Greek Interpretation of Human Beings [71-72]

most ingenious man.
He overpowers with cunning the animal
that roams in the mountains at night,
the wild-maned neck of the steed.
and the never-tamed bull,
fitting them with wood,
he forces under the yoke

2nd strophe

And into the sounding of the word
and swift understanding of all
he has found his way, even into courageous
governance of the towns.
And he has pondered how to flee
exposure to the arrows
of unpropitious weather and its frosts.
Everywhere venturing forth underway, experienceless without any way out
he comes to nothing.
The singular onslaught of death he can
by no flight ever prevent,
even if in the face of dire infirmity he achieves
most skillful avoidance.

2nd antistrophe

Craftiness too, as the work
of his ability, he masters beyond expectation,
and if he falls on bad times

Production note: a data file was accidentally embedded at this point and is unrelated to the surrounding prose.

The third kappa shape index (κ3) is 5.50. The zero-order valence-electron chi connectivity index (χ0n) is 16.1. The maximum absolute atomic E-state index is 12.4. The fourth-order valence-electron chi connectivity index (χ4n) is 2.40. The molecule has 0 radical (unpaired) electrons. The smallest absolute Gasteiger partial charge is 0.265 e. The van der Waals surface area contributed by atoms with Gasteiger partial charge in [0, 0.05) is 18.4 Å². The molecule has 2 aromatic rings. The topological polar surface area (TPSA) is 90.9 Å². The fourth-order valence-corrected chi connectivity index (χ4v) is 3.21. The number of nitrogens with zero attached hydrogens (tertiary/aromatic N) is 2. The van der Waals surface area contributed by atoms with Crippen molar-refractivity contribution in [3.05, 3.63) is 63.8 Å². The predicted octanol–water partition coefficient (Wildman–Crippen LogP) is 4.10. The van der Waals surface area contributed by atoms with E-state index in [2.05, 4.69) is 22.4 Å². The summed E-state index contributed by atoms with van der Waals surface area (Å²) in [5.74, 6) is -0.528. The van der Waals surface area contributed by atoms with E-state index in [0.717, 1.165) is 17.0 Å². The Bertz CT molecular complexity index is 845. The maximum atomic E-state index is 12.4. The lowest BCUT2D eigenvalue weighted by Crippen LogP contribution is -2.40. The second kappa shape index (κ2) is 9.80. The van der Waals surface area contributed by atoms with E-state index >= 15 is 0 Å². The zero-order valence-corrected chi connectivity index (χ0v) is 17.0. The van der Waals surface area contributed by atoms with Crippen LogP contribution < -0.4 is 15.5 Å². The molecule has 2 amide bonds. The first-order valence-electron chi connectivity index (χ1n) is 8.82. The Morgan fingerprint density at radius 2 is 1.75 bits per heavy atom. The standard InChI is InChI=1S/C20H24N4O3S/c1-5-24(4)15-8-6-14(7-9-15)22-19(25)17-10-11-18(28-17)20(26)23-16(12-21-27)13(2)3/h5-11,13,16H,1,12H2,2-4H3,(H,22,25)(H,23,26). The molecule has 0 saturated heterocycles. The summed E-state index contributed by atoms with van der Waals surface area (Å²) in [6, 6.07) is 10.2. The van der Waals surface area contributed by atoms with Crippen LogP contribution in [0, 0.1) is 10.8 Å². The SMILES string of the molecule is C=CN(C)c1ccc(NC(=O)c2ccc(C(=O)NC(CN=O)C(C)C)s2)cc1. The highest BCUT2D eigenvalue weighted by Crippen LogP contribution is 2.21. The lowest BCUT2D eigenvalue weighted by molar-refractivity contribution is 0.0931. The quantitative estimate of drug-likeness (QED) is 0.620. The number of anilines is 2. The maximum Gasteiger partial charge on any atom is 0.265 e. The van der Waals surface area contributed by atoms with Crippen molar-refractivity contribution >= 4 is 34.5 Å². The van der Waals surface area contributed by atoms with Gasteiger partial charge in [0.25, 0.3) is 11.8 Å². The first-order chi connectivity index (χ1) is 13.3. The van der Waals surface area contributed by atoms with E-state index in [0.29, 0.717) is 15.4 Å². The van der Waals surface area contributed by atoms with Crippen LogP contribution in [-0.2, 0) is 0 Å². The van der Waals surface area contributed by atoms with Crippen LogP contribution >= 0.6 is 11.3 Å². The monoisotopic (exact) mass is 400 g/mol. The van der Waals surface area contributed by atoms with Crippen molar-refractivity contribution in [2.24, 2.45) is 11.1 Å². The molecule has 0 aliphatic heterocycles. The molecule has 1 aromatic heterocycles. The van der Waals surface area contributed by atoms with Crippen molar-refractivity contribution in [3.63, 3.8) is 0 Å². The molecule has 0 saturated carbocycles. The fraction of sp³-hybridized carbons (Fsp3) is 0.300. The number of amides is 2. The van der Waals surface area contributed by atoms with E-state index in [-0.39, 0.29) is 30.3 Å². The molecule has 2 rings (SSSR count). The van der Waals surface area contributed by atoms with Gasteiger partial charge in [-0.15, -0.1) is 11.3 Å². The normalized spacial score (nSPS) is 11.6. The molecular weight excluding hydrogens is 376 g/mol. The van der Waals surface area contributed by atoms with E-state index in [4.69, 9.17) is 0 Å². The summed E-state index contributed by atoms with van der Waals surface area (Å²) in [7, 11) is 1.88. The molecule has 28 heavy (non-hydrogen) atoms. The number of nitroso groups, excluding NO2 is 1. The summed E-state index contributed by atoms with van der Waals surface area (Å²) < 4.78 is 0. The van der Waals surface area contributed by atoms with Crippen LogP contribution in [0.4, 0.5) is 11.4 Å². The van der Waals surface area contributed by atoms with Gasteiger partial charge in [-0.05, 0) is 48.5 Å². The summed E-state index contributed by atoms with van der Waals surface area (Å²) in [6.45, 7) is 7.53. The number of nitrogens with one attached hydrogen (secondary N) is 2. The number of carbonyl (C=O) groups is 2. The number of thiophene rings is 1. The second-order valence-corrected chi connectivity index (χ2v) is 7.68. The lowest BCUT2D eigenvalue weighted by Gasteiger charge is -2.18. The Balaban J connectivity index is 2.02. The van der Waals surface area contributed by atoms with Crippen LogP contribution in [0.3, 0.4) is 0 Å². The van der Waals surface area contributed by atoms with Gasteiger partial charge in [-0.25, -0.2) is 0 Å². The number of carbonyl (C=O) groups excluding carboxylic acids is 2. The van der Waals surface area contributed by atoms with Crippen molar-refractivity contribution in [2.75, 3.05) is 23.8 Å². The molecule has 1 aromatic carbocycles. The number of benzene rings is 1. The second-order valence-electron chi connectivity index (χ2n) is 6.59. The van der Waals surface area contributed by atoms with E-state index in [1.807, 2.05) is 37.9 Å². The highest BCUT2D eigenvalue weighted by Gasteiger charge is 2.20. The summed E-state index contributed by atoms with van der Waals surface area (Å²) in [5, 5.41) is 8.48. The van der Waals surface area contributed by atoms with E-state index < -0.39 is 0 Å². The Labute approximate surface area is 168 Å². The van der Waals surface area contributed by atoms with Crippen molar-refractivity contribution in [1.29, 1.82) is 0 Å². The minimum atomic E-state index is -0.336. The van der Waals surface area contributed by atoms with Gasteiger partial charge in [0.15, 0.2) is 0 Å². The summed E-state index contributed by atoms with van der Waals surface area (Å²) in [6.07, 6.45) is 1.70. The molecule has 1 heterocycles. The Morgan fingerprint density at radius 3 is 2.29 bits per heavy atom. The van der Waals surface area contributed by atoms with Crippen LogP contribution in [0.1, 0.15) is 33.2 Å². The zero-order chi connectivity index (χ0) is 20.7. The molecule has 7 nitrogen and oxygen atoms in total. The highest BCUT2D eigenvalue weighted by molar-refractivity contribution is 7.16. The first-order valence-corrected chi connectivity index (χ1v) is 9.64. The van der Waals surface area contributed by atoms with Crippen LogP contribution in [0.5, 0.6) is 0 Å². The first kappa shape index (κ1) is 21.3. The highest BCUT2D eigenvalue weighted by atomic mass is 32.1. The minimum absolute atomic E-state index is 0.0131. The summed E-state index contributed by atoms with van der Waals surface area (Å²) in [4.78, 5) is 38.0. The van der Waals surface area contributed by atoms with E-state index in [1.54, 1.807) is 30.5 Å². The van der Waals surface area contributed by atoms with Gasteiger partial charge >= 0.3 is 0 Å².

other valiant things succeed for him.
Between the ordinance of the earth and the
order ordained by the gods he ventures:
Towering high above the site. forfeiting the site
is he for whom non-beings always are
for the sake of risk.
Such shall not be entrusted to my hearth.
nor share their delusion with my knowing.
who put such a thing to work.

That an adequate interpretation of this choral ode- even disregarding the constraints already named — is beyond our capabilities in all respects. requires no further elaboration. Here too. remarks must suffice. What is now to be mentioned specifically for the sake of clarification has been extracted from the whole of the choral ode and is therefore, if one may say so. one-sided. Yet the "sides" to be clarified here are not arbitrary. They already have their distinctive significance in the way in which the song hinges together. The four parts that have been extracted attune, in their belonging together. the concealed lineaments of the song, and they concern